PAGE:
Writer, editor and publisher of Marvel comics, Stan Lee, who has left a legacy of iconic characters, died on Monday, November 12, 2018 at the age of 95.
Lee died early on Monday morning at Cedar Sinai’s Medical Center in Los Angeles and his wife of 69 years also died barely over a year earlier in July 2017.
The Los Angeles Police Department revealed in June 2018 that it had been investigating reports that Lee had been suffering from elder abuse. Lee’s estate is estimated to be worth as much as $70 million.
In 2009, the Walt Disney Company bought Marvel Entertainment for $4 billion. One film alone, made half of that money back for the company – “Avengers: Infinity War” took in $2.05 billion worldwide this year.
Lee was the editor-in-chief of Marvel comics, and led the company from a small division of a publishing house to a large multimedia empire.
He received the National medal of arts in 2008, and was inducted into he comic book industry’s Will Eisner Award Hall of Fame in 1994 and the Jack Kirby Hall of Fame in 1995.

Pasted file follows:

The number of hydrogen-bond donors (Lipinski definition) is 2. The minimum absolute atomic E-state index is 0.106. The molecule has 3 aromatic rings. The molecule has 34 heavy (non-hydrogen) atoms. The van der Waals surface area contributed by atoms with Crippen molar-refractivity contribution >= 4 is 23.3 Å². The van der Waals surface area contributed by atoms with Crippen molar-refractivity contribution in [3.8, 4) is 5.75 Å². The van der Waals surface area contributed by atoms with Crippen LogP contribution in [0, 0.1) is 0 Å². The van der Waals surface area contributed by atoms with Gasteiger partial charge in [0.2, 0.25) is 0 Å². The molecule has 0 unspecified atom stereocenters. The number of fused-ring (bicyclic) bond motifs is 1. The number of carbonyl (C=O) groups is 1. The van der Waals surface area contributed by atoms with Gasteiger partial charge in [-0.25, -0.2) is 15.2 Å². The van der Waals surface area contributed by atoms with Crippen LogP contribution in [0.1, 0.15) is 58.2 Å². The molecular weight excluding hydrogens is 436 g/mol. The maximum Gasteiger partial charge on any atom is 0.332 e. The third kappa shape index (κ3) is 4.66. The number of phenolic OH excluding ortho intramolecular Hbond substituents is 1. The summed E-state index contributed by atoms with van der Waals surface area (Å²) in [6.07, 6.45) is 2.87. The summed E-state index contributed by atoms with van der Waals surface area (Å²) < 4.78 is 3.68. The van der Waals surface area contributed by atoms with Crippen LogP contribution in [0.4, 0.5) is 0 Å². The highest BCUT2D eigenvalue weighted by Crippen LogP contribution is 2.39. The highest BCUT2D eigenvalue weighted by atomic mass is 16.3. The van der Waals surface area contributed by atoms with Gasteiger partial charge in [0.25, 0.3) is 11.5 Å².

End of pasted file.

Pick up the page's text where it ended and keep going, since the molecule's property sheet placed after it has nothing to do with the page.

Worked his way up from the very bottom
Getting his foot in the door with the help of his uncle Robbie Solomon in 1939, Lee began his career in comics as an assistant at the new Timely Comics. By 1941, Lee had graduated from writing fillers to his first co-creation of a superhero, named the Destroyer. Later that year, at just under 19 years old, Lee was promoted to interim editor. His knack for business was immediately apparent, and he remained the editor-in-chief up until 1972, when he moved up to the position of publisher.
In the 1950s, Timely became known as Atlas Comics, and in the 1960s evolved into Marvel Comics.
Lee served in the United States Army from 1942-1945.
Lee created some of the most iconic characters in comics
Lee collaborated with several artists, especially Jack Kirby and Steve Ditko, to create some of the most iconic fictional comic book characters of all-time, including: Spider-Man, the Hulk, Doctor Strange, the Fantastic Four, Daredevil, Black Panther, the Silver Surfer, the X-Men and more.
Working with his brother, Larry Lieber, as a cowriter, Lee helped create Iron Man, Thor and Ant-Man.